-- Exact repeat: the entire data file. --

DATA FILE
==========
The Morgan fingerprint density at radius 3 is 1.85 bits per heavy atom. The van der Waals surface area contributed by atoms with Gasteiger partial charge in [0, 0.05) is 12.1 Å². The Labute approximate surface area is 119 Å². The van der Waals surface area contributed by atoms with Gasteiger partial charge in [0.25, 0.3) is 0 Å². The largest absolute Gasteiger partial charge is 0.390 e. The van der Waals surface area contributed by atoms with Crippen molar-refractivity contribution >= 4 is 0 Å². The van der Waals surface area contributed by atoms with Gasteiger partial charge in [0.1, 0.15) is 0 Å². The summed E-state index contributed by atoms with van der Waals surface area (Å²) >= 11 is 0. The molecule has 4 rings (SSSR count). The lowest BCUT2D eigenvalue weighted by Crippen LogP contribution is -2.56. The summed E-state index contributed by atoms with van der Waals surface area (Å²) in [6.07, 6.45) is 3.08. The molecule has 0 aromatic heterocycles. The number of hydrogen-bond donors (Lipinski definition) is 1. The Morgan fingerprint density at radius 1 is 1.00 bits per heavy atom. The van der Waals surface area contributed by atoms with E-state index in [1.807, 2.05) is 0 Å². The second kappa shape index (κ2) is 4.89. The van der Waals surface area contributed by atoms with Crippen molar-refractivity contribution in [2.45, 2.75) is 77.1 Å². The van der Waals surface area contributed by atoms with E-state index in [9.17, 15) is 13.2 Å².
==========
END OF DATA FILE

The Morgan fingerprint density at radius 3 is 1.85 bits per heavy atom. The van der Waals surface area contributed by atoms with Gasteiger partial charge in [0, 0.05) is 12.1 Å². The Labute approximate surface area is 119 Å². The van der Waals surface area contributed by atoms with Gasteiger partial charge in [0.25, 0.3) is 0 Å². The largest absolute Gasteiger partial charge is 0.390 e. The van der Waals surface area contributed by atoms with Crippen molar-refractivity contribution >= 4 is 0 Å². The van der Waals surface area contributed by atoms with Gasteiger partial charge in [0.1, 0.15) is 0 Å². The summed E-state index contributed by atoms with van der Waals surface area (Å²) >= 11 is 0. The molecule has 4 rings (SSSR count). The lowest BCUT2D eigenvalue weighted by Crippen LogP contribution is -2.56. The summed E-state index contributed by atoms with van der Waals surface area (Å²) in [6.07, 6.45) is 3.08. The molecule has 0 aromatic heterocycles. The number of hydrogen-bond donors (Lipinski definition) is 1. The Morgan fingerprint density at radius 1 is 1.00 bits per heavy atom. The van der Waals surface area contributed by atoms with E-state index in [1.807, 2.05) is 0 Å². The second kappa shape index (κ2) is 4.89. The van der Waals surface area contributed by atoms with Crippen molar-refractivity contribution in [2.45, 2.75) is 77.1 Å². The van der Waals surface area contributed by atoms with E-state index in [9.17, 15) is 13.2 Å².